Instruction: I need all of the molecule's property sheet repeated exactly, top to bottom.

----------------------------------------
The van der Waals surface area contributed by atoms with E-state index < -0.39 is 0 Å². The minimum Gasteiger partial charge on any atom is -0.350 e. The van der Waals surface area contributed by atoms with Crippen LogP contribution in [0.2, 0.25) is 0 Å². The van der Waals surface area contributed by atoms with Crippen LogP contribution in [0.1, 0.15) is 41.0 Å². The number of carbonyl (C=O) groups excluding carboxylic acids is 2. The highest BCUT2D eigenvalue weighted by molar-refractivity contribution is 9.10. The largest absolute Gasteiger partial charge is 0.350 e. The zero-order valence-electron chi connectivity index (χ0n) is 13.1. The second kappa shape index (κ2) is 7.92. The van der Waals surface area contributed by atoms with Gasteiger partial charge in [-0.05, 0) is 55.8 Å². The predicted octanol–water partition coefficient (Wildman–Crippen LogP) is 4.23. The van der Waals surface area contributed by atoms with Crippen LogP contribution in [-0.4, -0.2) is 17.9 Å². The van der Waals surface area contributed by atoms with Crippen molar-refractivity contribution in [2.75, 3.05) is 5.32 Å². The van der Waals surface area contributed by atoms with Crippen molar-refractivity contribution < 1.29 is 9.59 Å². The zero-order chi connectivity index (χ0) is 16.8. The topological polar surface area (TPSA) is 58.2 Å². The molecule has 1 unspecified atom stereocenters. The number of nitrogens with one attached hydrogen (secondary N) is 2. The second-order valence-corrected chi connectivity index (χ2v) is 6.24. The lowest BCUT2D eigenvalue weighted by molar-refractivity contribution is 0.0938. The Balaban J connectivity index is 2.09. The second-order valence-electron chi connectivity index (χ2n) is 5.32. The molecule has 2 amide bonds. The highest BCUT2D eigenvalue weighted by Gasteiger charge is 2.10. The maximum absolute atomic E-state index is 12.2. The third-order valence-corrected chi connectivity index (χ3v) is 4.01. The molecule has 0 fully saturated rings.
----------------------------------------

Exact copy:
The van der Waals surface area contributed by atoms with E-state index < -0.39 is 0 Å². The minimum Gasteiger partial charge on any atom is -0.350 e. The van der Waals surface area contributed by atoms with Crippen LogP contribution in [0.2, 0.25) is 0 Å². The van der Waals surface area contributed by atoms with Crippen LogP contribution in [0.1, 0.15) is 41.0 Å². The number of carbonyl (C=O) groups excluding carboxylic acids is 2. The highest BCUT2D eigenvalue weighted by molar-refractivity contribution is 9.10. The largest absolute Gasteiger partial charge is 0.350 e. The zero-order valence-electron chi connectivity index (χ0n) is 13.1. The second kappa shape index (κ2) is 7.92. The van der Waals surface area contributed by atoms with Gasteiger partial charge in [-0.05, 0) is 55.8 Å². The predicted octanol–water partition coefficient (Wildman–Crippen LogP) is 4.23. The van der Waals surface area contributed by atoms with Crippen LogP contribution in [-0.4, -0.2) is 17.9 Å². The van der Waals surface area contributed by atoms with Crippen molar-refractivity contribution in [2.75, 3.05) is 5.32 Å². The van der Waals surface area contributed by atoms with Crippen molar-refractivity contribution < 1.29 is 9.59 Å². The zero-order chi connectivity index (χ0) is 16.8. The topological polar surface area (TPSA) is 58.2 Å². The molecule has 1 unspecified atom stereocenters. The number of nitrogens with one attached hydrogen (secondary N) is 2. The second-order valence-corrected chi connectivity index (χ2v) is 6.24. The lowest BCUT2D eigenvalue weighted by molar-refractivity contribution is 0.0938. The Balaban J connectivity index is 2.09. The second-order valence-electron chi connectivity index (χ2n) is 5.32. The molecule has 2 amide bonds. The highest BCUT2D eigenvalue weighted by Gasteiger charge is 2.10. The maximum absolute atomic E-state index is 12.2. The third-order valence-corrected chi connectivity index (χ3v) is 4.01. The molecule has 0 fully saturated rings.